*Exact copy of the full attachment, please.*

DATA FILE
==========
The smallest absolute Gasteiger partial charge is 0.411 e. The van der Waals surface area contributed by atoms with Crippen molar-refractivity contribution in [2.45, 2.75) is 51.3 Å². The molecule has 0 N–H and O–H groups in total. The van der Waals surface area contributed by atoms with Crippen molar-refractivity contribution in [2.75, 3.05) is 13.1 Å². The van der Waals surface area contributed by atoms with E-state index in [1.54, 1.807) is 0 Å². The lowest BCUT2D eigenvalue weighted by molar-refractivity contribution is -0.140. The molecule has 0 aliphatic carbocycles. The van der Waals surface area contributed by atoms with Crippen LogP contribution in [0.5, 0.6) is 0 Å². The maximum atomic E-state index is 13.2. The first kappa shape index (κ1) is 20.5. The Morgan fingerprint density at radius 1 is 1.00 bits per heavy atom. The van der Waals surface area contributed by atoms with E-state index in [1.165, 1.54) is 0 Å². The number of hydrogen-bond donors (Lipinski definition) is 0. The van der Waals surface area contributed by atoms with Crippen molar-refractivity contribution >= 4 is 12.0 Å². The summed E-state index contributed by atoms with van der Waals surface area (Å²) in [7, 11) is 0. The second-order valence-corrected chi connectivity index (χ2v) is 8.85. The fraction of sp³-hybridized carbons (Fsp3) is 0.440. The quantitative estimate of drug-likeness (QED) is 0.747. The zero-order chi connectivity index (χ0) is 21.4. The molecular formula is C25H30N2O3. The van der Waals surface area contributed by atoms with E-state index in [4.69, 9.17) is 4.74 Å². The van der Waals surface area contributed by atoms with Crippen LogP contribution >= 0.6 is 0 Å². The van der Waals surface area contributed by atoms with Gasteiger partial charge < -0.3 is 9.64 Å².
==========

The smallest absolute Gasteiger partial charge is 0.411 e. The van der Waals surface area contributed by atoms with Crippen molar-refractivity contribution in [2.45, 2.75) is 51.3 Å². The molecule has 0 N–H and O–H groups in total. The van der Waals surface area contributed by atoms with Crippen molar-refractivity contribution in [2.75, 3.05) is 13.1 Å². The van der Waals surface area contributed by atoms with E-state index in [1.54, 1.807) is 0 Å². The lowest BCUT2D eigenvalue weighted by molar-refractivity contribution is -0.140. The molecule has 0 aliphatic carbocycles. The van der Waals surface area contributed by atoms with Crippen LogP contribution in [0.5, 0.6) is 0 Å². The maximum atomic E-state index is 13.2. The first kappa shape index (κ1) is 20.5. The Morgan fingerprint density at radius 1 is 1.00 bits per heavy atom. The van der Waals surface area contributed by atoms with E-state index in [1.165, 1.54) is 0 Å². The number of hydrogen-bond donors (Lipinski definition) is 0. The van der Waals surface area contributed by atoms with Crippen molar-refractivity contribution >= 4 is 12.0 Å². The summed E-state index contributed by atoms with van der Waals surface area (Å²) in [7, 11) is 0. The second-order valence-corrected chi connectivity index (χ2v) is 8.85. The fraction of sp³-hybridized carbons (Fsp3) is 0.440. The quantitative estimate of drug-likeness (QED) is 0.747. The zero-order chi connectivity index (χ0) is 21.4. The molecular formula is C25H30N2O3. The van der Waals surface area contributed by atoms with E-state index in [4.69, 9.17) is 4.74 Å². The van der Waals surface area contributed by atoms with Crippen LogP contribution >= 0.6 is 0 Å². The van der Waals surface area contributed by atoms with Gasteiger partial charge < -0.3 is 9.64 Å².